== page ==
Public Participation in National Biotechnology Policy and Biosafety Regulation
IDS Working Paper 198
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This paper considers the challenges entailed in applying the principles and methods of public participation to national and international policy processes. It draws on evidence from the field of biotechnology policy and biosafety regulation in Brazil, Canada, China, Denmark, Estonia, Ethiopia, India, Kenya, Malaysia, Mexico, Namibia, New Zealand, Norway, the United Kingdom, the United States and Zimbabwe.
The paper makes a distinction between the regulatory-scientific concept of 'biosafety' and the more encompassing and socially-defined politics of 'biotechnology'. 'Biosafety', developed largely at the international level, frames the regulatory issues relating to genetically modified organisms (GMOs) within narrow and technically-defined boundaries. As a consequence of the drive to harmonise and normalise biosafety regulation internationally, it has confronted the more diverse, unruly and contested politics of biotechnology at national and local levels.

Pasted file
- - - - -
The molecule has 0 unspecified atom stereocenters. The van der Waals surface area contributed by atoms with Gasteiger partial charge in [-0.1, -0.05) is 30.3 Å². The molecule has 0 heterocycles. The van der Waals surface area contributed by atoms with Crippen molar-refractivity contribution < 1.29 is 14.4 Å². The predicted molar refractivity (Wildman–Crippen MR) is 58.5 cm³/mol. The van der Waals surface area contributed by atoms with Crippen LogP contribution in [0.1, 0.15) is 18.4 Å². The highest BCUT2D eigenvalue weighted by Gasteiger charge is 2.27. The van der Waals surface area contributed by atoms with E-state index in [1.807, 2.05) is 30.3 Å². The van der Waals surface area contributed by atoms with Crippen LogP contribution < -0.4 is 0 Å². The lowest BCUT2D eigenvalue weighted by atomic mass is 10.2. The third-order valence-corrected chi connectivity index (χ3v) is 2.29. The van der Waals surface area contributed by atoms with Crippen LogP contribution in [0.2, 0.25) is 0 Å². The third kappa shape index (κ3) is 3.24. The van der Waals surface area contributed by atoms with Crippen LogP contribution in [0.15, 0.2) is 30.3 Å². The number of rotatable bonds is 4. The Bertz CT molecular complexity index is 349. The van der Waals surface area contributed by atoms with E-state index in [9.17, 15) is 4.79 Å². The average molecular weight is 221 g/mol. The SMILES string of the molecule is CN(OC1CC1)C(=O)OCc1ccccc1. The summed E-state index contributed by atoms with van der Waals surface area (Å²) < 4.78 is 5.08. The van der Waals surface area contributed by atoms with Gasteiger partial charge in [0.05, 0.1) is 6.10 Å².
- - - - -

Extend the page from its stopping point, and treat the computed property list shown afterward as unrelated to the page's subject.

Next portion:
The way in which participation occurs in practice is shaped and constrained by the interplay of the politics of 'biosafety' and international harmonisation on one hand, and the more inclusive politics of biotechnology on the other, in particular national contexts. The experiences of the 16 countries are discussed along three dimensions: the influence of the European Union's moratorium on GMOs; their domestic contexts (including ecological, socio-economic and political-cultural factors, as well as international aid, trade and investment relationships); and their domestic capacity in biotechnology research and development.
While there are positive examples to be found in the experiences of different countries, generally there is an unsatisfactory compromise between the obligation to promote public participation and the need to conform to international standards. Often, lip service is paid to participation without providing the substance. More seriously, even when governments have the will to include the public in decision making, they may lack the capacity to do so effectively, or to stand by the concerns of their publics in the face of opposition from powerful foreign countries.